The children of Rene and Angela Becker have since moved on to the eternal Cathedral of Music, all except for Jay. He and his wife, Julia (or Sheila), now live a somewhat quieter life in Birmingham after raising two daughters, Margaret and Catherine. Jay is quite active in the nearby Holy Name Church choir and still makes music his mainstay. He has been in the bass section of Rackham Symphony Choir since 1977. In addition to the voluminous family music library at home, Jay also maintains the Rackham Choral library. The Choir, which this year is observing its fiftieth anniversary, has been one of the Detroit area’s premier choral organizations. It had been the official choir of the Detroit Symphony Orchestra for many years and now often performs with the Michigan Opera Theatre Chorus.
Jay Becker is the last surviving musician in his family and preserver of the family’s music tradition. Everywhere in the Becker home there is music by the score, including many old yellowed ones, published and unpublished - rich reminders of the life works of Rene L. and Angela Becker. The first thing one sees and hears upon entering the Becker home is the piano. Sixteen years ago at his granddaughter Catherine’s wedding, the strains of Rene L. Becker’s “Missa Salvator Noster” reverberated through Blessed Sacrament Cathedral for the first time in many years. That joyful moment is high on the list of Becker family memories, along with the day Jay’s father shared the stage with Johannes Brahms. The family’s treasured album of enduring music accomplishments remains intact.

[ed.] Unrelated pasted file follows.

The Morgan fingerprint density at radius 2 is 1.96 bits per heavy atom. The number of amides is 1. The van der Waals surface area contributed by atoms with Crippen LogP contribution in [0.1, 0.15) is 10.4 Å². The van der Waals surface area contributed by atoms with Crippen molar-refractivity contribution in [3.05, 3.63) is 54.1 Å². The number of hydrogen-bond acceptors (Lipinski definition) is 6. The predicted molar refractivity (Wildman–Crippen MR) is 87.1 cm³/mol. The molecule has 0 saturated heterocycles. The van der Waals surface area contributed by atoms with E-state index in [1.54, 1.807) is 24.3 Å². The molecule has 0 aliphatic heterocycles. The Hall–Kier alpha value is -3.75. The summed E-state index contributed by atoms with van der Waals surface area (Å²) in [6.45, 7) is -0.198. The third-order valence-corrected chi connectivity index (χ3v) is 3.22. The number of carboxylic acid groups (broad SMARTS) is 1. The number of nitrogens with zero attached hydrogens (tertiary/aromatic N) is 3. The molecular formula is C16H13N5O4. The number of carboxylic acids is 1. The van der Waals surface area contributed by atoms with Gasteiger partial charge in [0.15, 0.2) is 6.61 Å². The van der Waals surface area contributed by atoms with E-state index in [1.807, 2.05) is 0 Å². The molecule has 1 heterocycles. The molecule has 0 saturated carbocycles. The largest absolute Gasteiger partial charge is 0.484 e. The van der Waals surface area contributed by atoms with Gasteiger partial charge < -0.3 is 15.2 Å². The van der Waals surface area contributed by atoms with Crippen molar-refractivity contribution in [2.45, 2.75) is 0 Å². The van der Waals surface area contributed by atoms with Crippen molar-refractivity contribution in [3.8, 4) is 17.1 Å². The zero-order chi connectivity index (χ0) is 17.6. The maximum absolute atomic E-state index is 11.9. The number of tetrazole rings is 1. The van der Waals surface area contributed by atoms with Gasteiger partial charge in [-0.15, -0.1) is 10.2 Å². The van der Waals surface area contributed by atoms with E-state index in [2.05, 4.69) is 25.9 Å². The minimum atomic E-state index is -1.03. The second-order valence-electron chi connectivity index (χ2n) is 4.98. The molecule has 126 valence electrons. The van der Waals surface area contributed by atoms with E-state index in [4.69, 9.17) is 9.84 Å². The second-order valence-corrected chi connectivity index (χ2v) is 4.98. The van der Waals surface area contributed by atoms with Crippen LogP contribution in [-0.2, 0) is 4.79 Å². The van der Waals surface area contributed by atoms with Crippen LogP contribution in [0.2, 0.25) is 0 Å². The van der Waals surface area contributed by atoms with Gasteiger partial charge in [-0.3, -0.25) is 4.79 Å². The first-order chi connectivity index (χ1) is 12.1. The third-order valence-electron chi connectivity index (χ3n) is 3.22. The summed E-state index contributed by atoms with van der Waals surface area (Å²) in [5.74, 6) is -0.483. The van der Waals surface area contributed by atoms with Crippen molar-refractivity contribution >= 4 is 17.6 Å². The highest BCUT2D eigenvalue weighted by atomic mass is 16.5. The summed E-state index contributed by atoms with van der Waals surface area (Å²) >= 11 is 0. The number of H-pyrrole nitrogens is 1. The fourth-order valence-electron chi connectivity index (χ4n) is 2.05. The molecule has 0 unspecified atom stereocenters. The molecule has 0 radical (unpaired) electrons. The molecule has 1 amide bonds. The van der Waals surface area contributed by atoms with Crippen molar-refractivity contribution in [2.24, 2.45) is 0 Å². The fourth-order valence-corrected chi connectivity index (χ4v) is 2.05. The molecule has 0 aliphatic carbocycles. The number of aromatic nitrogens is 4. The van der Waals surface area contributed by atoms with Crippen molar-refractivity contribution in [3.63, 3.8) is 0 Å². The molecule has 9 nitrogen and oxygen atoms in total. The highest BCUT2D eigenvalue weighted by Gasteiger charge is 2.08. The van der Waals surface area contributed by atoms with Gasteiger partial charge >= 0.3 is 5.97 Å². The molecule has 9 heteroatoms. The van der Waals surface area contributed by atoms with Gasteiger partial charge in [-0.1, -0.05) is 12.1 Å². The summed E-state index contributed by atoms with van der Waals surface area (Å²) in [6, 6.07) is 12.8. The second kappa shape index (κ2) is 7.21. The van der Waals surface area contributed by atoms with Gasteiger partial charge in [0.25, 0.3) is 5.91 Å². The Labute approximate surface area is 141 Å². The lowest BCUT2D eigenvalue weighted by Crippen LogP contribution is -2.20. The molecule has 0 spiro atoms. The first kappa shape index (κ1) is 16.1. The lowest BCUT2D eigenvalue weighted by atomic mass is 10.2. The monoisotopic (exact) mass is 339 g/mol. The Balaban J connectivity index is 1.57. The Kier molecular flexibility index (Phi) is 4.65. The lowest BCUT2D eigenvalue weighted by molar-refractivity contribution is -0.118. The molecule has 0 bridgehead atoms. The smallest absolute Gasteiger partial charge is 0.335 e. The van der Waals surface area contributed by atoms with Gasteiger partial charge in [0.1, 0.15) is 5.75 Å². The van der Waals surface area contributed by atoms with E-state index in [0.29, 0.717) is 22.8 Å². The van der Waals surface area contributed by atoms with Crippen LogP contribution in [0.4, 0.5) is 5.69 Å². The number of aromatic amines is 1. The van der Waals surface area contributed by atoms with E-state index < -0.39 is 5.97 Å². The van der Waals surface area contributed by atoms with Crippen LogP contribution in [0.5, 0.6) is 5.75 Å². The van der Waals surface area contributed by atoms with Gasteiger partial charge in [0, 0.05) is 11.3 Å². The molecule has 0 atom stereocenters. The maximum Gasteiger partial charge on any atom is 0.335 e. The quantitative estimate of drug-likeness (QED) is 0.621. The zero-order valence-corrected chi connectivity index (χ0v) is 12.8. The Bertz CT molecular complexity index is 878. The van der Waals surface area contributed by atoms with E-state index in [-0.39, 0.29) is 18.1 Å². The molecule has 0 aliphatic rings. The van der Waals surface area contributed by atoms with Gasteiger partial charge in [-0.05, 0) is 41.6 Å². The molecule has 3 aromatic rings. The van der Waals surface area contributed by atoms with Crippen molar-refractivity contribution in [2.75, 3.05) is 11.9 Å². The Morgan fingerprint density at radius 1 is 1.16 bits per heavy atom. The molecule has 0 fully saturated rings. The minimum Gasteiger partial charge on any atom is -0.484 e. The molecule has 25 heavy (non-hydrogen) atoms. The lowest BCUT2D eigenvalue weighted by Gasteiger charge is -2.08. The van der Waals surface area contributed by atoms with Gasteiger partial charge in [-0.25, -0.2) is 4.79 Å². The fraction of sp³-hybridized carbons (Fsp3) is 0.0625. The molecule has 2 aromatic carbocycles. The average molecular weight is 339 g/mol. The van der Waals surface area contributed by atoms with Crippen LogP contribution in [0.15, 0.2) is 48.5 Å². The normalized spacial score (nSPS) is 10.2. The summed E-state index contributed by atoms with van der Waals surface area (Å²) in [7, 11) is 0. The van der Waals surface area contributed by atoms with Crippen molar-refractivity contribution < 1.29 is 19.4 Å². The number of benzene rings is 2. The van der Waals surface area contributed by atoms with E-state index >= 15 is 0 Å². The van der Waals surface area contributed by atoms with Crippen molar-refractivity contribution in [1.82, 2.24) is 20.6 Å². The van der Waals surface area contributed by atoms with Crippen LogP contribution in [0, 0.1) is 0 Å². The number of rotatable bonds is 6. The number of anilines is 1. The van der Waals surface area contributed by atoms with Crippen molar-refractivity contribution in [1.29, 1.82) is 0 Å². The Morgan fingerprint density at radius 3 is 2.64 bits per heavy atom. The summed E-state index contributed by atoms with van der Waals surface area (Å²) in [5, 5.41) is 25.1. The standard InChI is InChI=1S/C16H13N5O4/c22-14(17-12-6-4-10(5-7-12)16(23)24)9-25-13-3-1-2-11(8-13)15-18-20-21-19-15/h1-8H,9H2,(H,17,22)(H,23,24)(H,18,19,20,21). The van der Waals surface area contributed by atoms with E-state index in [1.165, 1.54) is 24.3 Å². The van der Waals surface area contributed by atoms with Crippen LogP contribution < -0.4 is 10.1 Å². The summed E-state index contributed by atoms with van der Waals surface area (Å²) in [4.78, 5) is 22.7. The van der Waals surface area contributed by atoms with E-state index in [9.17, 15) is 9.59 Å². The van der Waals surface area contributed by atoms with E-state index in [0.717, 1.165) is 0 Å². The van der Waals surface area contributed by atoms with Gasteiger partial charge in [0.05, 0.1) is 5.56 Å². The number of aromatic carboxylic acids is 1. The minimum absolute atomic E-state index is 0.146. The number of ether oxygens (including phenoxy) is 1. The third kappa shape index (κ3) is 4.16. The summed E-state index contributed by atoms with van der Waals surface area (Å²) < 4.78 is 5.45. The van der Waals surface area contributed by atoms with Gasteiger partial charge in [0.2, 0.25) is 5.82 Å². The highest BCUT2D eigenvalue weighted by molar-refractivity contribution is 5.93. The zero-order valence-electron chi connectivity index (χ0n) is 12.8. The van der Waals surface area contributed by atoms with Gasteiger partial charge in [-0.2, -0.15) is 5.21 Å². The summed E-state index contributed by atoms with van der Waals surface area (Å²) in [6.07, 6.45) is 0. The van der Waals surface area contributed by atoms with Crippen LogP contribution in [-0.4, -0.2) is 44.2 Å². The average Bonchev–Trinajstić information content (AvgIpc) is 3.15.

Gene Scott, a retired public relations writer and educator, lives in Livonia, Michigan with his wife of forty years, Barbara. They have four children and eight grandchildren. Gene has been active in choral groups and church choirs in Pennsylvania and Michigan for fifty years, including the Eintracht Singing Society of Pittsburgh, Rackham Symphony Choir, Vanguard Voices, and more recently with Madonna University Chorale. He has authored history books on Michigan Centennial Towns, Detroit’s early villages and old neighborhoods, and is currently researching revived ghost towns in Michigan.